January 6, 2017 Matt Pennock

From Chivalry to Terrorism by Leo Brady ★★

Leo Brady’s work is one of the most frequently referenced and quoted books in the realm of men’s studies at the academic level because its so huge. I’ve read quite a few books now that base a lot of their propositions on Leo Brady’s own studies or make reference to them. It is a thorough historical analysis of masculinity and manhood. It’s a often a slog to read through but such is the way sometimes with high-level academic books. It is a resource to learn about the principle and primary sources of the old-school masculine narratives that have shaped society. For example, Knighthood, Don Quixote, Machiavelli, Sun Tzu, Aristotle, Joan of Arc, Jesus, Satan, honor systems, and so much more meticulously examined in the context of masculinity. It’s worth the read so long as you over look the felacious attempt to link “chivalry” with “terrorism”. Brady, in discussing them, gives no link between the two. It is completely missing. His assumption is that masculinity (an academic term coined in the 90s) somehow includes both paradigms of chivalry and terrorism. It is essentially, like so much from the Infantile Left these days, an attempt to rewrite history. In the book Honor, a more accurate assessment of “masculinity” as a virtuous notion of Western history is given by James Bowman:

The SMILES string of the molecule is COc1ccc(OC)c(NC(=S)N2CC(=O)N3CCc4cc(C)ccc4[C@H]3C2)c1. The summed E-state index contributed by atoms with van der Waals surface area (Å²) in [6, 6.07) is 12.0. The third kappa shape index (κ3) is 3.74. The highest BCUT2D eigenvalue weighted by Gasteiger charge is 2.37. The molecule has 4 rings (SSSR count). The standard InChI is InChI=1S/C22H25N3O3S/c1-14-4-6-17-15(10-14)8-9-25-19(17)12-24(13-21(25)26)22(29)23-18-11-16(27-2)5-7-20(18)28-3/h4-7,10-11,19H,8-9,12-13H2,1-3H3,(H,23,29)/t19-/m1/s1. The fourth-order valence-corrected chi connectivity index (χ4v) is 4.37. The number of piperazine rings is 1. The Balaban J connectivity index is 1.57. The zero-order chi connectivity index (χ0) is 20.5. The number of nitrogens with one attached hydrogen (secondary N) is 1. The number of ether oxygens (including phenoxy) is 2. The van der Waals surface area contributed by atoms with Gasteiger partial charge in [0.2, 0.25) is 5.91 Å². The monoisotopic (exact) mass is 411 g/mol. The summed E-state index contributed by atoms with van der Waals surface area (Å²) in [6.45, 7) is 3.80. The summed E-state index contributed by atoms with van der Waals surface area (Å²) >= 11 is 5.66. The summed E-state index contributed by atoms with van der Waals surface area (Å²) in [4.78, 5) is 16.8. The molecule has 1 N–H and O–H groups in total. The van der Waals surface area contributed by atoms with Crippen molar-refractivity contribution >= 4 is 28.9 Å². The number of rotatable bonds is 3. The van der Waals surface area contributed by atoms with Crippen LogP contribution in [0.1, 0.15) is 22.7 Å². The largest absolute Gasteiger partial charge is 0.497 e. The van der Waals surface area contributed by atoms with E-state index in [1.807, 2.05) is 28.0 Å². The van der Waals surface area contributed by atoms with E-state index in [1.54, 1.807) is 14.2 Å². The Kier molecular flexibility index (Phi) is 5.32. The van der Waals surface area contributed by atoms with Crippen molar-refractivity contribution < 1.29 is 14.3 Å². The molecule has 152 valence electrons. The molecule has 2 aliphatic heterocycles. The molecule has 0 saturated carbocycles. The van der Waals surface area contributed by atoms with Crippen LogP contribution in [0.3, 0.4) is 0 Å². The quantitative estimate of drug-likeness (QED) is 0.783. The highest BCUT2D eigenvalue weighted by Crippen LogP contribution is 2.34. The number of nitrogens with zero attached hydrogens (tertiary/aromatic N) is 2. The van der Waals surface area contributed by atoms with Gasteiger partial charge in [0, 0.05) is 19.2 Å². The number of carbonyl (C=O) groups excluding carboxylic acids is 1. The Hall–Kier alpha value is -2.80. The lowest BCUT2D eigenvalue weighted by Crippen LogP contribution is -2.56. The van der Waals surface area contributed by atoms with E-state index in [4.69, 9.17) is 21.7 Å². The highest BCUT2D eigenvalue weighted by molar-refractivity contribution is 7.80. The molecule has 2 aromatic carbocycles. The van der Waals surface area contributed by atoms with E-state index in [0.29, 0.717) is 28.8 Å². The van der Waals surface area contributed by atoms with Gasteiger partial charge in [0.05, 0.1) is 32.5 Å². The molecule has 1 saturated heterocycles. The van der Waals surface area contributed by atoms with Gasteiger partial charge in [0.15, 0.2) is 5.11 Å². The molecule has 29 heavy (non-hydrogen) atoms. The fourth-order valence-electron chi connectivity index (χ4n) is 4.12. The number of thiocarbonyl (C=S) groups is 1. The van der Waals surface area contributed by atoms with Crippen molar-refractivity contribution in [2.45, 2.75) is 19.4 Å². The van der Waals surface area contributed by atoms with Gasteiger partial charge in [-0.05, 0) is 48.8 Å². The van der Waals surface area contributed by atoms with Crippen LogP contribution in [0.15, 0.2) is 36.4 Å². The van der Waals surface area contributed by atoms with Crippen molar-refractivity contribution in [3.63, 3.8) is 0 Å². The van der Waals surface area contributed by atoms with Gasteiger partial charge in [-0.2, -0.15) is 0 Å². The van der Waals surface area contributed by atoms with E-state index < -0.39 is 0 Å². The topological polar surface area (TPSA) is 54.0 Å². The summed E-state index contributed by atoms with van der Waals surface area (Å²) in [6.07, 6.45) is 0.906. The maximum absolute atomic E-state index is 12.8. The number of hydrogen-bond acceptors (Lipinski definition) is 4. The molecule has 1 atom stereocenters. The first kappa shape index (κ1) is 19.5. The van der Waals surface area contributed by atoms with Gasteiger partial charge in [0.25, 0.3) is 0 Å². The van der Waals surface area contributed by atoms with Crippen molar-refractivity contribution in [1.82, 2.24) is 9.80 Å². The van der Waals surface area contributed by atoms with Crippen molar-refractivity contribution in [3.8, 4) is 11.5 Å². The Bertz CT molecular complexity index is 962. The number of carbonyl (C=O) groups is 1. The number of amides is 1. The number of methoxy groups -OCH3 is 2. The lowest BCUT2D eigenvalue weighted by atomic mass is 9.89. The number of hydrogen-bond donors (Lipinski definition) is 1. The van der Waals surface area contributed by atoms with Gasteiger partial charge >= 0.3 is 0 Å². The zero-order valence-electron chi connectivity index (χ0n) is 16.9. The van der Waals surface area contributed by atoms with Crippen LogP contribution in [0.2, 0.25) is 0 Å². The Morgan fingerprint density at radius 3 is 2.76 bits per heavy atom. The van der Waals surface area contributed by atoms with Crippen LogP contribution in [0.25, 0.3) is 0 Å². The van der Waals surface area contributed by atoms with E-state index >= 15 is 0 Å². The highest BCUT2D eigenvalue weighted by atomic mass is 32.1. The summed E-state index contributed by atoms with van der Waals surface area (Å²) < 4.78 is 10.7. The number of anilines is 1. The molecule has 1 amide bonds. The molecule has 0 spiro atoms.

Professor Braudy only expresses the academic consensus that the peculiarly Western form of honor known as chivalry is really just a sham, a cover for power-lust and oppression even worse than those primitive, Third World forms of honor that are anything but chivalrous towards women. An understanding of the moral and intellectual poverty of that view, such as I have tried to convey, is only a small step towards a new chivalric revival, but I think it is a necessary one. (Bowman, 324)

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